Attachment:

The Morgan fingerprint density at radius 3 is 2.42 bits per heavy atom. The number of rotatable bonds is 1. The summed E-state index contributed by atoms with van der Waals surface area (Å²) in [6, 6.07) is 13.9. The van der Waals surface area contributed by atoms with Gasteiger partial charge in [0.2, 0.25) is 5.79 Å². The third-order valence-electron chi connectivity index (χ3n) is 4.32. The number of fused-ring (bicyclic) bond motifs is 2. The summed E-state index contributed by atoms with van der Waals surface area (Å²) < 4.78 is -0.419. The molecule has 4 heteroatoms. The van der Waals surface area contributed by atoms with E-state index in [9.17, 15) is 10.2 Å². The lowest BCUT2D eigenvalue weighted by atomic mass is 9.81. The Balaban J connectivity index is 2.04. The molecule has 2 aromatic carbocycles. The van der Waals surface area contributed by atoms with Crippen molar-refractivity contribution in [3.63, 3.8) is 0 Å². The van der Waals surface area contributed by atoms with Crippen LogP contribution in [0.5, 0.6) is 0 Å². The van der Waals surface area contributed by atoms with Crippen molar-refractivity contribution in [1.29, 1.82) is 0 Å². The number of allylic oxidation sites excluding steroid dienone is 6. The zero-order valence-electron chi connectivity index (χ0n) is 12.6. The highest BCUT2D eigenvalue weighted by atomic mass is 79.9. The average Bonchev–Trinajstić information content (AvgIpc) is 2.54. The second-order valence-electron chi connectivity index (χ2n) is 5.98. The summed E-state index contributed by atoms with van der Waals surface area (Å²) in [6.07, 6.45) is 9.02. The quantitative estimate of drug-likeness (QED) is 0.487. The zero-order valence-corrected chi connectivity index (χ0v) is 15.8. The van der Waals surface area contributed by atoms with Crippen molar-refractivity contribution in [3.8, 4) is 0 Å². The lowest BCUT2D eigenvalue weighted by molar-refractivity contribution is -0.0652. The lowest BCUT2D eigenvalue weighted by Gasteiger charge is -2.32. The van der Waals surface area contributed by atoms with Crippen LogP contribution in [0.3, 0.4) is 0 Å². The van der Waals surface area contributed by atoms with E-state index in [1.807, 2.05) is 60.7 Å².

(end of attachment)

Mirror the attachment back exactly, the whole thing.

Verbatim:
The Morgan fingerprint density at radius 3 is 2.42 bits per heavy atom. The number of rotatable bonds is 1. The summed E-state index contributed by atoms with van der Waals surface area (Å²) in [6, 6.07) is 13.9. The van der Waals surface area contributed by atoms with Gasteiger partial charge in [0.2, 0.25) is 5.79 Å². The third-order valence-electron chi connectivity index (χ3n) is 4.32. The number of fused-ring (bicyclic) bond motifs is 2. The summed E-state index contributed by atoms with van der Waals surface area (Å²) < 4.78 is -0.419. The molecule has 4 heteroatoms. The van der Waals surface area contributed by atoms with E-state index in [9.17, 15) is 10.2 Å². The lowest BCUT2D eigenvalue weighted by atomic mass is 9.81. The Balaban J connectivity index is 2.04. The molecule has 2 aromatic carbocycles. The van der Waals surface area contributed by atoms with Crippen molar-refractivity contribution in [3.63, 3.8) is 0 Å². The van der Waals surface area contributed by atoms with Crippen LogP contribution in [0.5, 0.6) is 0 Å². The van der Waals surface area contributed by atoms with Crippen molar-refractivity contribution in [1.29, 1.82) is 0 Å². The number of allylic oxidation sites excluding steroid dienone is 6. The zero-order valence-electron chi connectivity index (χ0n) is 12.6. The highest BCUT2D eigenvalue weighted by atomic mass is 79.9. The average Bonchev–Trinajstić information content (AvgIpc) is 2.54. The second-order valence-electron chi connectivity index (χ2n) is 5.98. The summed E-state index contributed by atoms with van der Waals surface area (Å²) in [6.07, 6.45) is 9.02. The quantitative estimate of drug-likeness (QED) is 0.487. The zero-order valence-corrected chi connectivity index (χ0v) is 15.8. The van der Waals surface area contributed by atoms with Crippen molar-refractivity contribution in [3.8, 4) is 0 Å². The lowest BCUT2D eigenvalue weighted by molar-refractivity contribution is -0.0652. The lowest BCUT2D eigenvalue weighted by Gasteiger charge is -2.32. The van der Waals surface area contributed by atoms with Crippen LogP contribution in [0.3, 0.4) is 0 Å². The van der Waals surface area contributed by atoms with E-state index in [1.807, 2.05) is 60.7 Å².